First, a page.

‘No longer viable’: council sounds death knell for Virgo Fidelis

Education correspondent GENE BRODIE on the impending closure of another, once proud and successful, secondary school

Lack of repairs and maintenance to Virgo Fidelis’s main building has hastened the school’s closure

Croydon Council’s ability to run down long-established church schools to the point of closure continues, while at the same time they have been lavishing tens of millions of pounds of public cash on academies and free schools.

Virgo Fidelis’s fate is sealed, with the large girls’ convent school in Upper Norwood being deemed “no longer viable” in a statement issued by the council today.

“The majority of the buildings are in poor repair and unfit for purpose,” the council states, without admitting that – as the local education authority – Croydon will have carried some responsibility for the buildings being allowed to deteriorate so badly.

The council has announced a three-week “consultation”, but it is clear that Virgo Fidelis will close at the end of this school year.

Inside Croydon reported in May this year of the abrupt resignation of the secondary school’s fourth headteacher in barely three years.

Virgo Fidelis, with the biggest budget deficit among all the borough’s schools, had been listed as “high risk” in a Town Hall report in early 2019. But the matter was never raised or discussed at the council meeting for which it had been drafted, pulled from the agenda by the cabinet member for finance, Simon Hall.

With another new headteacher, Grainne Grabowski, installed, Virgo Fidelis began the new school year last month, but with 240 pupils and staff dispersed to alternative sites away from its landmark Gothic building, not because of any covid-19 precautions, but because the 170-year-old building has been deemed unsafe, as was first reported by Inside Croydon.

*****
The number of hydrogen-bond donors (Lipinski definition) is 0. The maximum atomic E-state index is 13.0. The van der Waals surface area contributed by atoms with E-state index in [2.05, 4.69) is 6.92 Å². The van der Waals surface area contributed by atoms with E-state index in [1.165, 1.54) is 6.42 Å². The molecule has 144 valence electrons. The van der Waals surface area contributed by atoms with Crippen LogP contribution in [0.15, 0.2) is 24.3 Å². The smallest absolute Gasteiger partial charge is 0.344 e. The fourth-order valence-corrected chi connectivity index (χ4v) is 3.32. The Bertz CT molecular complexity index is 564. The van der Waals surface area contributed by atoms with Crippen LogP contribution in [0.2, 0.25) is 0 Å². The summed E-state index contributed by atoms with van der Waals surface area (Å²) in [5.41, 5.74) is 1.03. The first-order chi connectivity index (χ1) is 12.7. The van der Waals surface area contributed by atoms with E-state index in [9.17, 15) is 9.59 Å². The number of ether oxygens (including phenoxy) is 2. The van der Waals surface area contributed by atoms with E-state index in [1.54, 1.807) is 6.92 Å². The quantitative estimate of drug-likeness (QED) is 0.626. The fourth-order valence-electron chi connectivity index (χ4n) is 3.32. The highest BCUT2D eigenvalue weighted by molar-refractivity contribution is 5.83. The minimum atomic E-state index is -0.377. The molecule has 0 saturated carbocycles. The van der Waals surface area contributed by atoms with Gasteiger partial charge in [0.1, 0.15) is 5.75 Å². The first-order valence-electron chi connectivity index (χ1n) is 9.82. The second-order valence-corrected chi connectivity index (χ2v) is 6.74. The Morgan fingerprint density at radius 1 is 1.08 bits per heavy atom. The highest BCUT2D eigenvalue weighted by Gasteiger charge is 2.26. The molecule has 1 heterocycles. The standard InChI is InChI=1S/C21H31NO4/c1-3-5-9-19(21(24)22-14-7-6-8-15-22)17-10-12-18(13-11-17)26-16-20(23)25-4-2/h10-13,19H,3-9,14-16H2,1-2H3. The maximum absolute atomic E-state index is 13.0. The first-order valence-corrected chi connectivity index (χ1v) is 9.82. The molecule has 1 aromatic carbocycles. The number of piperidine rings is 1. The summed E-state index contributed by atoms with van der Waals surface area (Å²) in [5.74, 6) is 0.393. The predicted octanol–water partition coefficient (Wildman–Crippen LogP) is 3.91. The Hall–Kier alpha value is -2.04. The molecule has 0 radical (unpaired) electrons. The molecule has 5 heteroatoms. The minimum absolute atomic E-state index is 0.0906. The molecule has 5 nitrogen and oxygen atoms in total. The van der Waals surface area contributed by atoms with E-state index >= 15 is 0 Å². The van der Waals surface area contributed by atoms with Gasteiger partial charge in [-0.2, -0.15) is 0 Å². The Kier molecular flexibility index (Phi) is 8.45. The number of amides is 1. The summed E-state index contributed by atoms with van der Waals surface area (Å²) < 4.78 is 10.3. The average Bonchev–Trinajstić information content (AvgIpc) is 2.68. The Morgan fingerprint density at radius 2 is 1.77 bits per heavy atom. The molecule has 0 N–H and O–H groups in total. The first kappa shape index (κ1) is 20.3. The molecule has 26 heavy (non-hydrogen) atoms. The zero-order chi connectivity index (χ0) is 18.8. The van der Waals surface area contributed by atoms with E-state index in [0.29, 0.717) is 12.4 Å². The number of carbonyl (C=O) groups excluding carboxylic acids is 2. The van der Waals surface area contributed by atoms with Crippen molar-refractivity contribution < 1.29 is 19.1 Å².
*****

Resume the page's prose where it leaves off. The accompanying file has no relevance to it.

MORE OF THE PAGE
With no funds available for the necessary repairs to the building, and against a background of a closed Sixth Form and falling rolls, Virgo Fidelis’s fate seemed doomed. Its demise follows swiftly on the closure of St Andrew’s High School in Waddon, and means that Croydon will have presided over the closure of two secondary schools in the space of 12 months.

Grainne Grabowski: head of Virgo Fidelis for just one year

In a statement issued by the council today, it said, “A public consultation has opened today (October 1) on a proposal to close Virgo Fidelis Convent Senior School in August 2021…

“The closure is being proposed by the school’s Interim Executive Board (IEB), with the support of the Archdiocese [of Southwark] and Croydon Council.

“As the local education authority, Croydon Council is seeking the views of those that will be directly affected, and anyone with an interest, on the proposal. This consultation, known as a pre-publication consultation, will run from 23 October 2020.”

The consultation page is here.

The council states, “Consultation responses will be presented to the cabinet member for children, young people and learning…”, which is Alisa Flemming, under whom the council’s children’s services department failed its Ofsted inspection, “… and the council’s executive director for children, families and education.” Of course, the council doesn’t currently have an executive director for children, families and education: Rob Henderson left his job in August, with no replacement arranged.

The council doesn’t state what Flemming and the non-existent exec will do with the responses. But you can guess.

“Subject to their approval, this consultation will be followed by the publication of the statutory notice, which will start a four-week representation period when any person can send objections or comments to Croydon Council.

“The Virgo Fidelis IEB is proposing the school’s closure because they believe that it is no longer viable – a view which is shared by the Archdiocese and the council. The majority of the buildings are in poor repair and unfit for purpose, with Year 10 pupils having to be taught at an alternative site. In addition, the pupil roll has fallen consistently over the past several years and the school budget has been in deficit. Consequently the school is increasingly unable to deliver the broad and balanced curriculum that would be expected of a modern secondary school.

Alisa Flemming: Virgo Fidelis will be the second secondary school she has closed in 12 months